Kevin Durant's personal chef holds benefit dinner for Flint residents

click to enlarge Kevin Durant's personal chef holds benefit dinner for Flint residents
Garett Fisbeck
Chef Ryan Lopez poses for a photo at KD's in Bricktown, Monday, March 14, 2016.

Water is essential to life, yet an entire Michigan community cannot bathe, drink or wash their clothes using the water coming into their homes. Ryan Lopez, Kevin Durant’s personal chef, felt the need to do something for the people of Flint, Michigan, to get them through the ongoing public health crisis affecting the industrial city.

“I’m from Michigan, so it was weighing on my heart and I was thinking, ‘What can I do about this?’” Lopez said. “I wanted to show that our state is aware of this, that we can come together like people came together for us when the tornadoes hit.”

Lopez put his skills to use. Eat for Flint, a benefit for residents affected by the lead poisoning of the Flint water supply, starts 5:30 p.m. March 30 at Kd’s Southern Cuisine, 224 Johnny Bench Drive. The event benefits United Way of Genesee County, which is distributing water filtration systems, water bottles and testing kits as well as underwriting efforts to replace plumbing and provide medical care for children impacted by the crisis.

Lopez said what happened in Flint took something fundamental away from its citizens’ lives. In March 2013, Flint city officials approved a measure to end its contract with Detroit’s water department and contracted with a new supply system sourced from Lake Huron. Unfortunately, the new supply will not be operational until June 2016, so as an interim cost-saving measure, Flint hooked into its emergency supply, the Flint River, without proper corrosion control measures being put into place.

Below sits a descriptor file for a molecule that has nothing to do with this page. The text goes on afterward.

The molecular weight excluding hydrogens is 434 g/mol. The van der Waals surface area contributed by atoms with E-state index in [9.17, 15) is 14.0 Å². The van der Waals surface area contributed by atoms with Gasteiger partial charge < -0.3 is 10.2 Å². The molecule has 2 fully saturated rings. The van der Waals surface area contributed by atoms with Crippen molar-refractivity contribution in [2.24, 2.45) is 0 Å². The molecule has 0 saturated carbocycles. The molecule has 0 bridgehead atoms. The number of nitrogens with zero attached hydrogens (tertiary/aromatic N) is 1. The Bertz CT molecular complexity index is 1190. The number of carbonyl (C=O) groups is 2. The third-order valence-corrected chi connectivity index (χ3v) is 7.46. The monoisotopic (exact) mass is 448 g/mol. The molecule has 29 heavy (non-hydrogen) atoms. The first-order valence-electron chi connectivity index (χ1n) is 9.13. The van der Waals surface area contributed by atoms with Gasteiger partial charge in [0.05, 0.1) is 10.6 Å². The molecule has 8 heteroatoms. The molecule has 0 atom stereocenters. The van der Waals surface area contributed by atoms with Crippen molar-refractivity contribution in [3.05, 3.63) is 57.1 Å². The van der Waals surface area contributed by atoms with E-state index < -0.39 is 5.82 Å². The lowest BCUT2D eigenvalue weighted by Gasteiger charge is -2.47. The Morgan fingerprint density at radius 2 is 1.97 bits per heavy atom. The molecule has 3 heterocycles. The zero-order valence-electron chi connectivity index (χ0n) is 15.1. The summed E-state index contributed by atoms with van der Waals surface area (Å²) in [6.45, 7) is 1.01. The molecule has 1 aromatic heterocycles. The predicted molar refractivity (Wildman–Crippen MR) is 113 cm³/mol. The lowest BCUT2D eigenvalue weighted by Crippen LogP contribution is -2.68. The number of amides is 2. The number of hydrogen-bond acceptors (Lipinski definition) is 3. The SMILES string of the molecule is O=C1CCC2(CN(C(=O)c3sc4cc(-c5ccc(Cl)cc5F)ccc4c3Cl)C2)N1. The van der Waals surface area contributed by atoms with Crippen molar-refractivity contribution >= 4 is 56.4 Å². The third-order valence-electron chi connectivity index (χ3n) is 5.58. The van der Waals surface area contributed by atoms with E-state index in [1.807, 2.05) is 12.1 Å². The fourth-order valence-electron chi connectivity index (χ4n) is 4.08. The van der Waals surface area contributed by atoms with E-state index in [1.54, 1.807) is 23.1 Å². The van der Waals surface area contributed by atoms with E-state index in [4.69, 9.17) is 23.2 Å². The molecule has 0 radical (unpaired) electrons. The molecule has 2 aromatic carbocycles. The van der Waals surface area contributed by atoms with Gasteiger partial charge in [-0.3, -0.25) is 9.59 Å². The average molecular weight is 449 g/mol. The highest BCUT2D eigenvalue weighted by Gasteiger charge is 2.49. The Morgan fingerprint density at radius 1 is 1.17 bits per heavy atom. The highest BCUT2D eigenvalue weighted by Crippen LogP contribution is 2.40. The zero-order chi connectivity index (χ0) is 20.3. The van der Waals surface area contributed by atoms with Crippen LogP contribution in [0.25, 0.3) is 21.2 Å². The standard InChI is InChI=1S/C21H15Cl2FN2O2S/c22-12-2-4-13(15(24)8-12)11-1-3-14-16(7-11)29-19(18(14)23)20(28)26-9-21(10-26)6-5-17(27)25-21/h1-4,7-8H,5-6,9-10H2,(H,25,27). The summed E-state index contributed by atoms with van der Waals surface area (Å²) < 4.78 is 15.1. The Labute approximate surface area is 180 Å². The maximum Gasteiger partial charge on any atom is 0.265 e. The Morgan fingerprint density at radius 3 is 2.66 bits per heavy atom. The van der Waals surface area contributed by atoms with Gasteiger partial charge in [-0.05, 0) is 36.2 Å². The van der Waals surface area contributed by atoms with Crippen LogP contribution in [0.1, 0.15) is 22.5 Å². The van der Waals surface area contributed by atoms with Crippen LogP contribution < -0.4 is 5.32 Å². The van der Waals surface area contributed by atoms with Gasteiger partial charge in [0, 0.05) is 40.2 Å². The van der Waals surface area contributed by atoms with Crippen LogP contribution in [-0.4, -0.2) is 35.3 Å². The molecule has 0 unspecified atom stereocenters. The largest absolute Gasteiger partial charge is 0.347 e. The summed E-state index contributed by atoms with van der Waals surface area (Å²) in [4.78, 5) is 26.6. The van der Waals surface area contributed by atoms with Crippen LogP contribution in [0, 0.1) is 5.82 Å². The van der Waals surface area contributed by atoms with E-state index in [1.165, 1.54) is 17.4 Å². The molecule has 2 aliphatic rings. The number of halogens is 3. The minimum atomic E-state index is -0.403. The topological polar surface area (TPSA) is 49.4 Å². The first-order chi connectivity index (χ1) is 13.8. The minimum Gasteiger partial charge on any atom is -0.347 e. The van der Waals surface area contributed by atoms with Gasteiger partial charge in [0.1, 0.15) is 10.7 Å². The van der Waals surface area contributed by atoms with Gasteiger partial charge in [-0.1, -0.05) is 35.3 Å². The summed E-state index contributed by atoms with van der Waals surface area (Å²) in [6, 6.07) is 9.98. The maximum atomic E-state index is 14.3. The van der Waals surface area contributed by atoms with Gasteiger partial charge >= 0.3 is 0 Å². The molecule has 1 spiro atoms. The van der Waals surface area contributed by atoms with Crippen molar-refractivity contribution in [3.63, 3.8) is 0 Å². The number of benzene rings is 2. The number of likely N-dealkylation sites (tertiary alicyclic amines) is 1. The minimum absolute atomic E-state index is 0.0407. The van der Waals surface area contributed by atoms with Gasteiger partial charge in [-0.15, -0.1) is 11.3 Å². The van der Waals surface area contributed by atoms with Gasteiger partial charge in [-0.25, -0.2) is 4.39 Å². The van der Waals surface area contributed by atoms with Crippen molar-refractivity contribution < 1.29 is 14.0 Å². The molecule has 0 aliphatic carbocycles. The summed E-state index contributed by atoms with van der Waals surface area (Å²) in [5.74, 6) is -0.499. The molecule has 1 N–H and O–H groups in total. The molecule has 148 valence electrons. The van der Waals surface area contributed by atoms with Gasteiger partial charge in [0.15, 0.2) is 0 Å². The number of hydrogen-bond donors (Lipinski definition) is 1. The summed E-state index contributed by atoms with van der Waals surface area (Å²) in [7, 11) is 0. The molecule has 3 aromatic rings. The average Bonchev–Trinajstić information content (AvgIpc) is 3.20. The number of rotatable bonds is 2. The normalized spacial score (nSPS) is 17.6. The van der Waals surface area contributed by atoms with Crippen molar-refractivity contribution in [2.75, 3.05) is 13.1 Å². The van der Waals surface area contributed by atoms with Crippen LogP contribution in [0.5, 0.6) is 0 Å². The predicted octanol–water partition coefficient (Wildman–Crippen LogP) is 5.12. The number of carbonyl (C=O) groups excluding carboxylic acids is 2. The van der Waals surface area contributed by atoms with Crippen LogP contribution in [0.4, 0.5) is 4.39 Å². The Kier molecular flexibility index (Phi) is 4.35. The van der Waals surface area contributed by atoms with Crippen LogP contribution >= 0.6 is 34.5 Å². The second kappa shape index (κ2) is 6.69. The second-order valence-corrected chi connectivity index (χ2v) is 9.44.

As a result, lead from the financially troubled city’s decades-old water mains leeched into the supply.

“People are not able to take showers up there. They can’t drink out of the water fountains or their own faucet. Kids are affected by lead poisoning,” Lopez said. “Every little bit counts. If we can offer a thousand water bottles to a thousand families, that’s huge for people who can’t shower, can’t drink water and can’t boil water.”

Providing help

With Eat for Flint, Lopez hopes to make an impact where it is most needed. For $119, participants receive a four-course meal prepared by Lopez. The event also features a silent auction.

“Each ticket will buy one thousand water bottles, so that’s a lot of water bottles going to the city of Flint,” he said.

News reports continue to indicate that Flint residents were victims of fiscal maneuvers that did not take into account public safety. On March 3, Detroit Free Press reported that as part of a $7 million state loan designed to release the financially troubled city from emergency management, the state barred Flint from reconnecting with the Detroit supply in order to “help ensure continued financial stability for Flint.” While the city returned to the Detroit water supply in October 2015, once state officials acknowledged the extent of the crisis, lead deposits in residential, school and hospital plumbing had already done lasting damage.

“Someone was asleep at the watch,” Lopez said. “It’s a huge ordeal that must be fixed. For me, raising awareness about this in the state of Oklahoma is big. We can support and rally behind another community and give back.”

Print headline: Troubled water, Eat for Flint, a benefit hosted by Kevin Durant’s personal chef, raises money to help people affected by Michigan’s water crisis.

  • or